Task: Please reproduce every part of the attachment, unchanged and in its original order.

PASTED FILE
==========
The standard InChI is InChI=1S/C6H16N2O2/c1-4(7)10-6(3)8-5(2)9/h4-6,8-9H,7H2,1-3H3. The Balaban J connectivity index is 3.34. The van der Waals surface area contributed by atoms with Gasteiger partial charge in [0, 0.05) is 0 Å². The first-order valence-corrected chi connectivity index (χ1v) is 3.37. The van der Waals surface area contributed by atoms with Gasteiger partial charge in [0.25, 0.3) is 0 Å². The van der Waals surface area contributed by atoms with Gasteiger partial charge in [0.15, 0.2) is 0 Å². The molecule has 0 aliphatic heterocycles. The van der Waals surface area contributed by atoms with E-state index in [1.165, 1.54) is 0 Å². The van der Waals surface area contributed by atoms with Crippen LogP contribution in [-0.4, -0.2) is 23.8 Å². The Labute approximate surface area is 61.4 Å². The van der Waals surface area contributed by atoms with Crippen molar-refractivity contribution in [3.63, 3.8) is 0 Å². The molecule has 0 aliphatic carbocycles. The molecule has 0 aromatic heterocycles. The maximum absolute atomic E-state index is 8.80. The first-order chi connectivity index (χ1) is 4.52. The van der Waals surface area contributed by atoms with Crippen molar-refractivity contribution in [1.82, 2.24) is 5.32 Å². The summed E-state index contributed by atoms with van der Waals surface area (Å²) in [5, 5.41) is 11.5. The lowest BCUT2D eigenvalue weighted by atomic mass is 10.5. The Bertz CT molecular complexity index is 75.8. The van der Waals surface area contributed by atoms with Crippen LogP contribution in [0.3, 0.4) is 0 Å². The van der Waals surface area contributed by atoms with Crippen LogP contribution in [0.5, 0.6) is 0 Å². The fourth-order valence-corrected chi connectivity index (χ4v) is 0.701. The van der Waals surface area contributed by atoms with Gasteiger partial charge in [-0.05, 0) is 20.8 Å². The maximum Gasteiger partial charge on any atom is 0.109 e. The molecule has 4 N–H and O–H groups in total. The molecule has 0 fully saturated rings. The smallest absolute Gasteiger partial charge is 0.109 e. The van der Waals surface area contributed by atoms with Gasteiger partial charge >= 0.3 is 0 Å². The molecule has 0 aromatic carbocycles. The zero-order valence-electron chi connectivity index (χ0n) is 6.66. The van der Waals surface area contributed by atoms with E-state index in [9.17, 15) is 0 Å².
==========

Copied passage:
The standard InChI is InChI=1S/C6H16N2O2/c1-4(7)10-6(3)8-5(2)9/h4-6,8-9H,7H2,1-3H3. The Balaban J connectivity index is 3.34. The van der Waals surface area contributed by atoms with Gasteiger partial charge in [0, 0.05) is 0 Å². The first-order valence-corrected chi connectivity index (χ1v) is 3.37. The van der Waals surface area contributed by atoms with Gasteiger partial charge in [0.25, 0.3) is 0 Å². The van der Waals surface area contributed by atoms with Gasteiger partial charge in [0.15, 0.2) is 0 Å². The molecule has 0 aliphatic heterocycles. The van der Waals surface area contributed by atoms with E-state index in [1.165, 1.54) is 0 Å². The van der Waals surface area contributed by atoms with Crippen LogP contribution in [-0.4, -0.2) is 23.8 Å². The Labute approximate surface area is 61.4 Å². The van der Waals surface area contributed by atoms with Crippen molar-refractivity contribution in [3.63, 3.8) is 0 Å². The molecule has 0 aliphatic carbocycles. The molecule has 0 aromatic heterocycles. The maximum absolute atomic E-state index is 8.80. The first-order chi connectivity index (χ1) is 4.52. The van der Waals surface area contributed by atoms with Crippen molar-refractivity contribution in [1.82, 2.24) is 5.32 Å². The summed E-state index contributed by atoms with van der Waals surface area (Å²) in [5, 5.41) is 11.5. The lowest BCUT2D eigenvalue weighted by atomic mass is 10.5. The Bertz CT molecular complexity index is 75.8. The van der Waals surface area contributed by atoms with Crippen LogP contribution in [0.3, 0.4) is 0 Å². The van der Waals surface area contributed by atoms with Crippen LogP contribution in [0.5, 0.6) is 0 Å². The fourth-order valence-corrected chi connectivity index (χ4v) is 0.701. The van der Waals surface area contributed by atoms with Gasteiger partial charge in [-0.05, 0) is 20.8 Å². The maximum Gasteiger partial charge on any atom is 0.109 e. The molecule has 4 N–H and O–H groups in total. The molecule has 0 fully saturated rings. The smallest absolute Gasteiger partial charge is 0.109 e. The van der Waals surface area contributed by atoms with Gasteiger partial charge >= 0.3 is 0 Å². The molecule has 0 aromatic carbocycles. The zero-order valence-electron chi connectivity index (χ0n) is 6.66. The van der Waals surface area contributed by atoms with E-state index in [9.17, 15) is 0 Å².